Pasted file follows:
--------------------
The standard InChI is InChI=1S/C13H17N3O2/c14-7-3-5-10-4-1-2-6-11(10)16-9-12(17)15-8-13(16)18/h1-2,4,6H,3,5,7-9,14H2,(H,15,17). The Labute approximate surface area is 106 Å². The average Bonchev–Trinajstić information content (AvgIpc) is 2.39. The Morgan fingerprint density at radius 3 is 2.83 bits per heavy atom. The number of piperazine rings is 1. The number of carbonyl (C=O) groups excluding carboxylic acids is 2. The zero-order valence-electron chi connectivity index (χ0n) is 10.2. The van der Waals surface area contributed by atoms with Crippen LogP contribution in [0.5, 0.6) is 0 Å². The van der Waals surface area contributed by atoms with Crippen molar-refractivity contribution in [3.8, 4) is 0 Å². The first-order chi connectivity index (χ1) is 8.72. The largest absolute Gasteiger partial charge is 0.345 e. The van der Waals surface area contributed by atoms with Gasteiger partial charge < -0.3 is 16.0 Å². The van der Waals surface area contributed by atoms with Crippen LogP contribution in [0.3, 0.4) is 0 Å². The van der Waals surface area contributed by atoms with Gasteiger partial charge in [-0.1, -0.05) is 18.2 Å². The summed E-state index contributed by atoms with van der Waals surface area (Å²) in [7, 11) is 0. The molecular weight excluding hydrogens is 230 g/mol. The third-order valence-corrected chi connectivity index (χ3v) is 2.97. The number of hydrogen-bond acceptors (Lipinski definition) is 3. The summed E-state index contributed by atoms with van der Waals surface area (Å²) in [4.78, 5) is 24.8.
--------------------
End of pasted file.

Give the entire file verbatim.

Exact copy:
The standard InChI is InChI=1S/C13H17N3O2/c14-7-3-5-10-4-1-2-6-11(10)16-9-12(17)15-8-13(16)18/h1-2,4,6H,3,5,7-9,14H2,(H,15,17). The Labute approximate surface area is 106 Å². The average Bonchev–Trinajstić information content (AvgIpc) is 2.39. The Morgan fingerprint density at radius 3 is 2.83 bits per heavy atom. The number of piperazine rings is 1. The number of carbonyl (C=O) groups excluding carboxylic acids is 2. The zero-order valence-electron chi connectivity index (χ0n) is 10.2. The van der Waals surface area contributed by atoms with Crippen LogP contribution in [0.5, 0.6) is 0 Å². The van der Waals surface area contributed by atoms with Crippen molar-refractivity contribution in [3.8, 4) is 0 Å². The first-order chi connectivity index (χ1) is 8.72. The largest absolute Gasteiger partial charge is 0.345 e. The van der Waals surface area contributed by atoms with Gasteiger partial charge < -0.3 is 16.0 Å². The van der Waals surface area contributed by atoms with Crippen LogP contribution in [0.3, 0.4) is 0 Å². The van der Waals surface area contributed by atoms with Gasteiger partial charge in [-0.1, -0.05) is 18.2 Å². The summed E-state index contributed by atoms with van der Waals surface area (Å²) in [7, 11) is 0. The molecular weight excluding hydrogens is 230 g/mol. The third-order valence-corrected chi connectivity index (χ3v) is 2.97. The number of hydrogen-bond acceptors (Lipinski definition) is 3. The summed E-state index contributed by atoms with van der Waals surface area (Å²) in [4.78, 5) is 24.8.